UC Davis staff helps tend to Slaven family herd, which decreased by 75 percent after September blaze
CA, USA — For four generations, the sounds of October on the Slaven family ranch have been ones of renewal, the bleating of ewes giving birth and the cries of newborn lambs.
This year, the sounds are only of grief.
A wildfire that tore through the family’s rolling ranch northwest of Sacramento in late September decimated the family’s herd, leading to the deaths of 75 percent of the family’s 1,200 sheep.
For the past few weeks, the family and veterinarians from UC Davis have endured a wrenching, daily ritual.
They examine the surviving sheep and divide those that stand a chance of living from those too badly injured to survive. Most of the dead are being dumped into a massive burial pit in a remote corner of the family ranch.
“I don’t know where it’s going to lead to,” said Mike Slaven, who co-owns the ranch with his parents, Bill and Joan. “Even with the sheep that are left, to me, it’s a total loss.”
About 100 of the sheep escaped the fire unscathed. The remaining 200 or so survivors may never fully recover, said Dr. John Madigan, head of the Veterinary Emergency Response Team from UC Davis, which has been tending to the sheep since the fire.
As many as 30 volunteer faculty veterinarians and students examine the sheep daily and administer burn ointment and other medication.
The animals’ injuries include exposed nerves on their hooves, smoke-damaged lungs and blindness.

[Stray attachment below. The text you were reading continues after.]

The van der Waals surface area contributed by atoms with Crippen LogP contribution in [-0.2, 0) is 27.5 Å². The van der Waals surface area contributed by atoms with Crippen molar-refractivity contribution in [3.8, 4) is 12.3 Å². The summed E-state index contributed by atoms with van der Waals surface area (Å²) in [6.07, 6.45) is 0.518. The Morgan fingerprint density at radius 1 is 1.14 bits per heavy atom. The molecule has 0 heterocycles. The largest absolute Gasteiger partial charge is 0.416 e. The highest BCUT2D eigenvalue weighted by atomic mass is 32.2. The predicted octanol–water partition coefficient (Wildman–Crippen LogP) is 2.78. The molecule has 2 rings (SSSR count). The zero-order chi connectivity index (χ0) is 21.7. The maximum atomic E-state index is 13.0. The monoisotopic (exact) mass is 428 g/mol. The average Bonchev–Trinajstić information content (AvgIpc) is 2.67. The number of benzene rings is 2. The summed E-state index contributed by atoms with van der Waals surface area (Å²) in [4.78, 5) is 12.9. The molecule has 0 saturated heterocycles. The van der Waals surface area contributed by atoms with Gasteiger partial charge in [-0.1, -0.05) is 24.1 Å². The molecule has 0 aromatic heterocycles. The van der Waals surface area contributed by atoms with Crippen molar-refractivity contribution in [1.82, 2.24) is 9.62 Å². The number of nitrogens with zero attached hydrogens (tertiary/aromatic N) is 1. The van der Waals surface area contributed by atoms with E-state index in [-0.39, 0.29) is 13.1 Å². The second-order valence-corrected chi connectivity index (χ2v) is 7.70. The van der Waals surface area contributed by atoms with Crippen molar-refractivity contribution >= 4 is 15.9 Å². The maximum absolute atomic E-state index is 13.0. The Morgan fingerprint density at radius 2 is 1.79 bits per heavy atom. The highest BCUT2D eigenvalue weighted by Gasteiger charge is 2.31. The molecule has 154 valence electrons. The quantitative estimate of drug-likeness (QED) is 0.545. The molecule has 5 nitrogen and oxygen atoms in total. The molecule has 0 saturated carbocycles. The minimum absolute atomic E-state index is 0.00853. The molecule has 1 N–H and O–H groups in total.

In many cases, the most humane thing the team can do is euthanize the animals, Madigan said.
A green “X” marked on the back of a sheep’s head is a sign it has been deemed too sick to recover.
The wildfire scorched more than 11,000 acres in Yolo County on Sept. 22 and 23, with the Slaven family ranch enduring the worst damage.
Officials say they believe the fire might have started from a downed Pacific Gas & Electric Co. power line, but the investigation is ongoing. A nearby ranch lost about 275 sheep, almost its entire herd.
California is home to 2,500 sheep and lamb operations that include 650,000 animals, according to the U.S. Department of Agriculture’s national statistics service. The state has the second-highest number of sheep and lambs in the country, behind Texas.
The Slaven family came to the United States from Ireland in the 1800s and ultimately settled in rural Zamora, about 30 miles northwest of Sacramento. They raised sheep and farmed wheat, Joan Slaven said.
The fire’s financial effect on the Slavens’ farm will be devastating, family members said.
Most of the female sheep were pregnant, due to give birth in late October.
The family usually sells more than 1,000 lambs every year to a livestock plant near Dixon, receiving about $125 a head, Mike Slaven said.
Madigan and the other veterinarians don’t know how many — if any — of the remaining pregnant sheep will have successful births.
Wool from the older sheep normally brings in additional money, but much of the wool on the remaining animals is badly charred. Many sheep have patches of raw, exposed skin.
Some relief has come from local government.
Yolo County’s Board of Supervisors declared a state of emergency on the ranch, and the county and the city of Woodland are paying a rendering plant to pick up some of the sheep carcasses.
Madigan and his colleagues hosted a benefit on the UC Davis campus Saturday to raise money for the Slavens and the neighboring ranch.
The Slavens’ insurance does not cover fires, Bill Slaven said, and the family has received no compensation for the animals that were lost.
“If the sheep get hit by a train on the railroad six miles away, we’re covered,” he said. “But this isn’t.”
In the coming days, the Slavens expect the death toll to rise. Although he maintains a stoic presence, Mike Slaven is feeling each loss.
“It never bothered me when we sent the old sheep away or I had to put one or two down,” he said quietly. “But when you see this, it’s different. I get attached to these old girls.”